As an instructional coach, I observed a talented high school physics teacher—an 18-year veteran—give a beautiful lesson to her seniors. When I asked her what she was looking for in terms of coaching, she said it was not her lessons. She complained that her students wrote terrible lab reports, and it drove her crazy. I asked her how long this had been a problem for her and she said, “Eighteen years.” I asked her: “Have your students ever seen a good physics lab report?” She said “No; I told you I don’t have any. Their reports are awful.”

But after more conversation it turned out that she actually had one student who wrote very strong lab reports, and we were able to copy one of her best examples as a model for the next physics section. The students were amazed when they read it. They marveled over its language, its sophistication, its depth and thoroughness. They couldn’t believe a student in their school had written it. One student raised his hand for the teacher: “Mrs. Johnson? Is this what you wanted us to do?” She replied, “Yes; absolutely.” The student responded: “Then why didn’t you show us this in September?”

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We need to bring models into the classroom. The first step in this practice is for teachers to build a library of models of what quality looks like in the format they are asking students to use. Those can be models from the professional world (e.g., high school science students reading professional journal articles; ELA students reading professional book reviews). Even more powerful is to provide students with models created by other students so they can see that students their age can do work of great quality. Because we as teachers tend to give similar assignments every year, a good practice is to save the best work every year (with student permission and names redacted) for possible future use as models.

My colleagues at EL Education and Harvard Graduate School of Education and I have created a collection of free, open source models of high-quality student work, housed on a website, Models of Excellence. We welcome you to download any models that are useful, and also to submit models of student work to the site from your own classrooms.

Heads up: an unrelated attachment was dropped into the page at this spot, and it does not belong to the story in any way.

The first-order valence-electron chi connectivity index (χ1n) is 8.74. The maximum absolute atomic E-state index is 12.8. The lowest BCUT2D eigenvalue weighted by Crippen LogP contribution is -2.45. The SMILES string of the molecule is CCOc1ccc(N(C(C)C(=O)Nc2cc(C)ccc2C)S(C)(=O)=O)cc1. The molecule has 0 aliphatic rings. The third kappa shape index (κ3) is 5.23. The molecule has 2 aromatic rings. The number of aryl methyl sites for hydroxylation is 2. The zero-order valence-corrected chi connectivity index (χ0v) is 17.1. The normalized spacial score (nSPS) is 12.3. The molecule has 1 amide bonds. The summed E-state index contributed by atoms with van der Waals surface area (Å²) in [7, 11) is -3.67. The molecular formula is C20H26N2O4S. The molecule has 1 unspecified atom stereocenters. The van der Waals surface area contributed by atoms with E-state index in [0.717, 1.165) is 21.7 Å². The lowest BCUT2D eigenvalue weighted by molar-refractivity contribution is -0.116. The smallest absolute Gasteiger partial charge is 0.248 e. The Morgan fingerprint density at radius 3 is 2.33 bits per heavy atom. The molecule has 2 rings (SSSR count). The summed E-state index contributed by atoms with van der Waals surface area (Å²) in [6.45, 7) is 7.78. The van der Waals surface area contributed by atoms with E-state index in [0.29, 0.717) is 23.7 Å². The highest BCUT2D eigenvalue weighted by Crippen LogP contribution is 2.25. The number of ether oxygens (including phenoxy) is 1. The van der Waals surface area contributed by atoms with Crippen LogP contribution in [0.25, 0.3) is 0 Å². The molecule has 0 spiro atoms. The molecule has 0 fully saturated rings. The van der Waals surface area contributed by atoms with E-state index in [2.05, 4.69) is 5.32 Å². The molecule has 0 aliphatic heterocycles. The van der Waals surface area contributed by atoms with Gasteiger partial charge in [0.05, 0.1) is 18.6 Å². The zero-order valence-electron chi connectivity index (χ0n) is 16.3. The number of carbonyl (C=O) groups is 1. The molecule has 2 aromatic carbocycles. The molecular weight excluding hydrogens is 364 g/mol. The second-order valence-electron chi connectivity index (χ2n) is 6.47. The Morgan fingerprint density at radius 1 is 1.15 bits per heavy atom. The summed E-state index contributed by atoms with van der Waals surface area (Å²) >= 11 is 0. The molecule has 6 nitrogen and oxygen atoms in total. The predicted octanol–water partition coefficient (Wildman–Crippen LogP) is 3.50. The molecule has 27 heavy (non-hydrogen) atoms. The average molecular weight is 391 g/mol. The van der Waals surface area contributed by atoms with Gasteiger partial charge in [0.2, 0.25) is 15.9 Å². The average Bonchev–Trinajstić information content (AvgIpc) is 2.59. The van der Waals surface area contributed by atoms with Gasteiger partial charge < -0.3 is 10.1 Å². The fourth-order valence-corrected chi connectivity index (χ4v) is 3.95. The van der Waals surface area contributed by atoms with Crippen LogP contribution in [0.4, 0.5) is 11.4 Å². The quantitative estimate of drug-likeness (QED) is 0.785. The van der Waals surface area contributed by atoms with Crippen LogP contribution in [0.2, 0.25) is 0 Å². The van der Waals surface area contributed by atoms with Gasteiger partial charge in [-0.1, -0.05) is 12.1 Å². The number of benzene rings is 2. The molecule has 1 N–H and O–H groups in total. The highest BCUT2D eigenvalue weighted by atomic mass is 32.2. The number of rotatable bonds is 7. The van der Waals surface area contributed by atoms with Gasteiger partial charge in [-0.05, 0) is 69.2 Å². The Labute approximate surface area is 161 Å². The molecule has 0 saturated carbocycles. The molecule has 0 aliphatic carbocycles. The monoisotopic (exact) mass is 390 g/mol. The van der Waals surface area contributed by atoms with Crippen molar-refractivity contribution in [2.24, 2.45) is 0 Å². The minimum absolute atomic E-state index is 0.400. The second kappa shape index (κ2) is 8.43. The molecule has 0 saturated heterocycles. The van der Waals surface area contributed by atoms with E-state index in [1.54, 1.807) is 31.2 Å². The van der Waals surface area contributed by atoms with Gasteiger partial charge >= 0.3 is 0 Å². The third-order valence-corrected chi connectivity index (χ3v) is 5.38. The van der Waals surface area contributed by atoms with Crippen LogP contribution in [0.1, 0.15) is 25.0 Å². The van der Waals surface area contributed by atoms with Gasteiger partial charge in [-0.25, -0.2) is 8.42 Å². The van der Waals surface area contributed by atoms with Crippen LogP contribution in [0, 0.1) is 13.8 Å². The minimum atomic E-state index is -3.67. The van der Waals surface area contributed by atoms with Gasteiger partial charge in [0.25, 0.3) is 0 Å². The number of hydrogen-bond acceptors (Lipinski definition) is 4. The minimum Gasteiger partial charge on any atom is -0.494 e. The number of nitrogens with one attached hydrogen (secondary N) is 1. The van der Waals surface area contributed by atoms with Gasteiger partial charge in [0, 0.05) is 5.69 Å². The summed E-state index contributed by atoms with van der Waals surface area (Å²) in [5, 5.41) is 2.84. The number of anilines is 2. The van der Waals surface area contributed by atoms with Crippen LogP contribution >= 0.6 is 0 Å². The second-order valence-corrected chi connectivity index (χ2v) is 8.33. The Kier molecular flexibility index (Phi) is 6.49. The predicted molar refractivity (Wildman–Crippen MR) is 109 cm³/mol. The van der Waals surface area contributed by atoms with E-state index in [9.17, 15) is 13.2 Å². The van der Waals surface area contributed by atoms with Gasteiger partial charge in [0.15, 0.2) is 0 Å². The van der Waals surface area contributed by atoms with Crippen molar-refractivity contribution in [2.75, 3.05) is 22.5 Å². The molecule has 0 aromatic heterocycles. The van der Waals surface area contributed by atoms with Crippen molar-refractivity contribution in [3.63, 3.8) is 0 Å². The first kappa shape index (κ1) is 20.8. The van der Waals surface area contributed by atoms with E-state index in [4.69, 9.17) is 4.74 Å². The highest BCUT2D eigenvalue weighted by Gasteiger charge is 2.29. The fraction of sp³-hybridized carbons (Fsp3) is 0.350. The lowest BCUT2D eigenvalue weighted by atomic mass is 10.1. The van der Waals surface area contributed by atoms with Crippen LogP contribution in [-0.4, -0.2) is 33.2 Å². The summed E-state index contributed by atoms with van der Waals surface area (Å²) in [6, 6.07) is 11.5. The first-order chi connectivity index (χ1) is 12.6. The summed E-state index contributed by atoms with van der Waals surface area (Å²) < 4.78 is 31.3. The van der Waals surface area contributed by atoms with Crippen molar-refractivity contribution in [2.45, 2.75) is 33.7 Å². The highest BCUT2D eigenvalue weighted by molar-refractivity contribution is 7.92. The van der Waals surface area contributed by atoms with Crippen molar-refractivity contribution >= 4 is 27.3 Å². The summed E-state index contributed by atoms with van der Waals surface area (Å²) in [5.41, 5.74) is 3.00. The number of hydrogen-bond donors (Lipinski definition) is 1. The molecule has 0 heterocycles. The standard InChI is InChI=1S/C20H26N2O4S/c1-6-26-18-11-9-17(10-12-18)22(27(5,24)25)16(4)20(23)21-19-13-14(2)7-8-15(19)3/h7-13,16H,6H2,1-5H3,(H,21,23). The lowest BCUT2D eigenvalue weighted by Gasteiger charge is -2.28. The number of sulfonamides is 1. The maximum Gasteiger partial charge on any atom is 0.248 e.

Once you have strong models, we suggest leading critique lessons in which students view models to analyze what is working in them: what features of the work are high quality and what strategies the author of the work used to make it good. That analysis is different from typical critique—it is not in service of improving the work. Instead it is a search for only the positive dimensions of the work that we can learn from. From that analysis, the class can create criteria lists for quality in that genre, rubrics for assessment in that genre, and can choose features and strategies that students want to borrow and use themselves.

Within a strong academic culture, borrowing strategies from model work is not a hidden process that is frowned upon; it is an explicit, valued strategy that is discussed openly. Students are able to say “I borrowed this idea from this model; I borrowed that idea from this other model.”

I spend a good deal of time visiting classrooms around the country in which students are, to be blunt, doing low-quality work. For example, I recently walked into a middle school social studies classroom where students were creating posters describing ancient civilizations. The students were polite and earnest, but the work was awful. I wished I could have called “Time Out,” and pulled out high quality posters—professional posters from museums or great posters done by students—and started a conversation, right then, about what a quality poster looks like. The students deserved that clarity.

Using models of high-quality work is an instructional practice that has the power to raise the bar for what all students can do.